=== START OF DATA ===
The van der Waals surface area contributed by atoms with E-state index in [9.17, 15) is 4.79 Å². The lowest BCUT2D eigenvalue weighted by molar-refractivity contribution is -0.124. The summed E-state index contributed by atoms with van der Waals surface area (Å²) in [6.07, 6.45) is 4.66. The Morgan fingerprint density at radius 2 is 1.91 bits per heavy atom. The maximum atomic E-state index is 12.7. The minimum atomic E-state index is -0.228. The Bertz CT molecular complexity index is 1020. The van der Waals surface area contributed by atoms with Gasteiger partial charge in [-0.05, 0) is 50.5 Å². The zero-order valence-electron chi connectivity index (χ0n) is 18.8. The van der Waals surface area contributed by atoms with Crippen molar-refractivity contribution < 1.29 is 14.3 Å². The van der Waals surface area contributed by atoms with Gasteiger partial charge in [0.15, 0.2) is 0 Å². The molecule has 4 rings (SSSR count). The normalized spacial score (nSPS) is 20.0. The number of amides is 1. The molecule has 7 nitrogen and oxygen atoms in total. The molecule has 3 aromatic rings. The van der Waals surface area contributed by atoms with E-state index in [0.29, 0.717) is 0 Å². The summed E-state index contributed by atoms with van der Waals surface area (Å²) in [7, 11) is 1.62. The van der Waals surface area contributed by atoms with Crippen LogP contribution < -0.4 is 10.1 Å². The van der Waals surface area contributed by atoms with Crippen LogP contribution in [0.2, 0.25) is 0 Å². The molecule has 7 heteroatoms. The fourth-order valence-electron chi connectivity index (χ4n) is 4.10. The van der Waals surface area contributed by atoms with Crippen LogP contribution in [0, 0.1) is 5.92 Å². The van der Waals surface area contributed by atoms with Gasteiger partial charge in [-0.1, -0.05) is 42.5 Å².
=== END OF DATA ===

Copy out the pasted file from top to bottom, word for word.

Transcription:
The van der Waals surface area contributed by atoms with E-state index in [9.17, 15) is 4.79 Å². The lowest BCUT2D eigenvalue weighted by molar-refractivity contribution is -0.124. The summed E-state index contributed by atoms with van der Waals surface area (Å²) in [6.07, 6.45) is 4.66. The Morgan fingerprint density at radius 2 is 1.91 bits per heavy atom. The maximum atomic E-state index is 12.7. The minimum atomic E-state index is -0.228. The Bertz CT molecular complexity index is 1020. The van der Waals surface area contributed by atoms with Gasteiger partial charge in [-0.05, 0) is 50.5 Å². The zero-order valence-electron chi connectivity index (χ0n) is 18.8. The van der Waals surface area contributed by atoms with Crippen molar-refractivity contribution < 1.29 is 14.3 Å². The van der Waals surface area contributed by atoms with Gasteiger partial charge in [0.15, 0.2) is 0 Å². The molecule has 4 rings (SSSR count). The normalized spacial score (nSPS) is 20.0. The number of amides is 1. The molecule has 7 nitrogen and oxygen atoms in total. The molecule has 3 aromatic rings. The van der Waals surface area contributed by atoms with E-state index in [0.29, 0.717) is 0 Å². The summed E-state index contributed by atoms with van der Waals surface area (Å²) in [7, 11) is 1.62. The van der Waals surface area contributed by atoms with Crippen LogP contribution < -0.4 is 10.1 Å². The van der Waals surface area contributed by atoms with Crippen LogP contribution in [0.2, 0.25) is 0 Å². The molecule has 7 heteroatoms. The fourth-order valence-electron chi connectivity index (χ4n) is 4.10. The van der Waals surface area contributed by atoms with Crippen LogP contribution in [0, 0.1) is 5.92 Å². The van der Waals surface area contributed by atoms with Gasteiger partial charge in [-0.1, -0.05) is 42.5 Å².